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Lost in non-stop, explosive domestic American political dysfunction and controversy was a July 16, 2019 statement by President Donald Trump reiterating his December 19, 2018 determination to quit Syria quickly and completely. Here are the precise words, spoken at the White House:

We did a great job. As Mike [Secretary of State Michael Pompeo] said, we did a great job with the [ISIS] caliphate. We have 100 percent of the caliphate, and we’re rapidly pulling out of Syria. We’ll be out of there pretty soon. And let them handle their own problems. Syria can handle their own problems—along with Iran, along with Russia, along with Iraq, along with Turkey. We’re 7,000 miles away.

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Despite the lack of focus on the Syrian Arab tribes’ social and political roles, they continue to be an important player between the conflicting parties in Syria, especially the Euphrates region and in northern Syria. At times, they have been able to change the balance of the conflict in various areas. During the past eight years, tribes have changed their allegiances by supporting the dominant power who can protect their interests.

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In Idlib, Syria, where villages are being razed and hospitals mercilessly targeted by Syrian and Russian forces, children who have been displaced several times over are showing signs of severe psychosocial distress, crying and screaming as they watch their world once again collapse before their eyes. To the northeast, the al-Hol camp houses 43,500 children under the age of twelve, 480 of them unaccompanied. After being born into extreme violence and trauma under the rule of the Islamic State (ISIS), the children now lack regular access to the most basic healthcare and education, and they continue to fester in sordid conditions as their home countries decide whether to take them in.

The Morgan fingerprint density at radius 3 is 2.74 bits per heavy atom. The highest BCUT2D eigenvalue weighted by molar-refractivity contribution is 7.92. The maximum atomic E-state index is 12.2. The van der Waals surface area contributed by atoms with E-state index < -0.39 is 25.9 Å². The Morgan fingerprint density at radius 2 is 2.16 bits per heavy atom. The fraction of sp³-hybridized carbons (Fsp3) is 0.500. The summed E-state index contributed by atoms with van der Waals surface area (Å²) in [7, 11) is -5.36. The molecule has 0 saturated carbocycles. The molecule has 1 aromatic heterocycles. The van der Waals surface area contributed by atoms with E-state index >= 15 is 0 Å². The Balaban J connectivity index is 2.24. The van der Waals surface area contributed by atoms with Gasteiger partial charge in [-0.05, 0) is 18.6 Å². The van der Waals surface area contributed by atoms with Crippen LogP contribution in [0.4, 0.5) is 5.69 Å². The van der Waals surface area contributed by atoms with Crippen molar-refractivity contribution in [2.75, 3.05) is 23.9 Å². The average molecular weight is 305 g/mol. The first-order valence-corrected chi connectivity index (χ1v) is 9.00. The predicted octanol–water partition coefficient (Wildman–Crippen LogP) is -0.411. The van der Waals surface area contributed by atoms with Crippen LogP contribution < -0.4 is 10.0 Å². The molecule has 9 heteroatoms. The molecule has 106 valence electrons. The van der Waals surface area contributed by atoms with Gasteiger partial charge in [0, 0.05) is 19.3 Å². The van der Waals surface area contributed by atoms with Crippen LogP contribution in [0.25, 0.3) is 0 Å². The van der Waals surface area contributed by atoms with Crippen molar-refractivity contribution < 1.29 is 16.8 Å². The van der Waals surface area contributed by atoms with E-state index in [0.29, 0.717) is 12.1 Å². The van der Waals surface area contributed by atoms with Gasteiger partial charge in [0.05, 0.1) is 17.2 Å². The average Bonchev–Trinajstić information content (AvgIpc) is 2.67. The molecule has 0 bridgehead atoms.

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The United States has invested nearly 5 years and tens of billions of dollars in northeastern Syria to terminate the terrorist “caliphate” of the so-called Islamic State (ISIS, ISIL, Daesh, IS). The battle against thousands of at-large ISIL operatives continues. But for how long?

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The worldwide security consequences of Syrian state terror have been clear to two American presidents. But what to do? How might the West defend Syrians and itself from this ongoing scourge?

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The tactic of placing civilians on the bullseye has sent shock waves of destabilization radiating well beyond Syria, thereby placing the national security of the United States and its allies at risk. This deliberate targeting—by the Assad regime, Russia, and Iran—continues. The threat it presents to Western security endures. There is no end in sight.

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Back in June 2014, at the al-Nuri Mosque in Mosul, Iraq; Abu Bakr al-Baghdadi declared the establishment of an Islamic State (ISIS) and named himself its caliph. Over the subsequent years, the Islamic State quickly managed to control wide swaths of territory in Iraq and Syria, until it became so dangerous it took an international coalition of eighty states and unions to cripple it.

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Deliberate, systematic, and relentless targeting of defenseless civilians is the headline of eight-plus years of conflict in Syria. Mass murder by aircraft, artillery and missiles, ‘starve or surrender’ sieges, illegal detentions, horrific torture: these have been the hallmark tactics of a ruling regime determined to survive politically at any cost; one that has inflicted industrial scale state terror on civilians residing in rebel-controlled areas. The results inside Syria have been catastrophic. But they have not been limited to Syria. What has happened in Syria—one of history’s most sustained assaults on innocent human life—has not stayed in Syria. The consequences of mass homicide threaten the security of the United States and the entire Western alliance.

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The relationship between the Islamic State (ISIS) and its female members has always been complicated. On the one hand, the extremist group imposed rigid restrictions on women’s dress and their ability to appear in public places. On the other hand, it conscripted and trained many women to undertake various tasks within its ranks. Now, as the military defeat of ISIS draws near, many women want to go back to their lives before they joined.

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In light of what appears to be Assad’s victory in Syria, domestic and international attention is increasingly shifting towards Syria’s reconstruction phase and the future of post-war Syria. But for many Syrians, the horrors of war are far from over. 

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